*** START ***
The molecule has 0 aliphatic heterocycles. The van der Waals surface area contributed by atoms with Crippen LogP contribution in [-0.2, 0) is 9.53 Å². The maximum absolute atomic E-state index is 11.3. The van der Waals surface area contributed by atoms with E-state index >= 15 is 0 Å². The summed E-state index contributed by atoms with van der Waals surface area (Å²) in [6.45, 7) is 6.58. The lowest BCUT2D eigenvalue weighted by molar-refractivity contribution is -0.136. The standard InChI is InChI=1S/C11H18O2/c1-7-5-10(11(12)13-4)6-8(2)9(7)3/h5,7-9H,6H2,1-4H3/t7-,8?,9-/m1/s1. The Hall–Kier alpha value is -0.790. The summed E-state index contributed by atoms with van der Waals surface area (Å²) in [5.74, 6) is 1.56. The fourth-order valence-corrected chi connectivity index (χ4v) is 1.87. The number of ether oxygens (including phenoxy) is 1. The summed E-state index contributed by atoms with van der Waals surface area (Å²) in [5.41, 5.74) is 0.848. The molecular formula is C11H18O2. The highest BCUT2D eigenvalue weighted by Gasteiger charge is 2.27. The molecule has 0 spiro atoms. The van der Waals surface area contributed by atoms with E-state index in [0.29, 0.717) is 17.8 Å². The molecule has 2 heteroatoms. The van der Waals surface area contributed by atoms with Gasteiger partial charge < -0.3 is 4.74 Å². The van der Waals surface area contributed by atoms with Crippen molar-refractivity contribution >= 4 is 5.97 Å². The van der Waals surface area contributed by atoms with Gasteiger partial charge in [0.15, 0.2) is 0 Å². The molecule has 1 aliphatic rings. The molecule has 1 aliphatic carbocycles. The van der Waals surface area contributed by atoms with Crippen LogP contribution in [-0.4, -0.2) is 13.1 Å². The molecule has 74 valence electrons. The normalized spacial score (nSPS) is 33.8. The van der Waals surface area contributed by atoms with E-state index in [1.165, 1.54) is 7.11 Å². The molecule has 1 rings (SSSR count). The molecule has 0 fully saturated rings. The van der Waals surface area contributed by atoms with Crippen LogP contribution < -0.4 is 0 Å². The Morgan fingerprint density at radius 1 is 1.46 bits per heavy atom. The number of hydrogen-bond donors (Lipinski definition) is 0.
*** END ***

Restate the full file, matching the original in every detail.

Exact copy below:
The molecule has 0 aliphatic heterocycles. The van der Waals surface area contributed by atoms with Crippen LogP contribution in [-0.2, 0) is 9.53 Å². The maximum absolute atomic E-state index is 11.3. The van der Waals surface area contributed by atoms with E-state index >= 15 is 0 Å². The summed E-state index contributed by atoms with van der Waals surface area (Å²) in [6.45, 7) is 6.58. The lowest BCUT2D eigenvalue weighted by molar-refractivity contribution is -0.136. The standard InChI is InChI=1S/C11H18O2/c1-7-5-10(11(12)13-4)6-8(2)9(7)3/h5,7-9H,6H2,1-4H3/t7-,8?,9-/m1/s1. The Hall–Kier alpha value is -0.790. The summed E-state index contributed by atoms with van der Waals surface area (Å²) in [5.74, 6) is 1.56. The fourth-order valence-corrected chi connectivity index (χ4v) is 1.87. The number of ether oxygens (including phenoxy) is 1. The summed E-state index contributed by atoms with van der Waals surface area (Å²) in [5.41, 5.74) is 0.848. The molecular formula is C11H18O2. The highest BCUT2D eigenvalue weighted by Gasteiger charge is 2.27. The molecule has 0 spiro atoms. The van der Waals surface area contributed by atoms with E-state index in [0.29, 0.717) is 17.8 Å². The molecule has 2 heteroatoms. The van der Waals surface area contributed by atoms with Gasteiger partial charge < -0.3 is 4.74 Å². The van der Waals surface area contributed by atoms with Crippen molar-refractivity contribution >= 4 is 5.97 Å². The van der Waals surface area contributed by atoms with Gasteiger partial charge in [0.15, 0.2) is 0 Å². The molecule has 1 aliphatic rings. The molecule has 1 aliphatic carbocycles. The van der Waals surface area contributed by atoms with Crippen LogP contribution in [-0.4, -0.2) is 13.1 Å². The molecule has 74 valence electrons. The normalized spacial score (nSPS) is 33.8. The van der Waals surface area contributed by atoms with E-state index in [1.165, 1.54) is 7.11 Å². The molecule has 1 rings (SSSR count). The molecule has 0 fully saturated rings. The van der Waals surface area contributed by atoms with Crippen LogP contribution < -0.4 is 0 Å². The Morgan fingerprint density at radius 1 is 1.46 bits per heavy atom. The number of hydrogen-bond donors (Lipinski definition) is 0.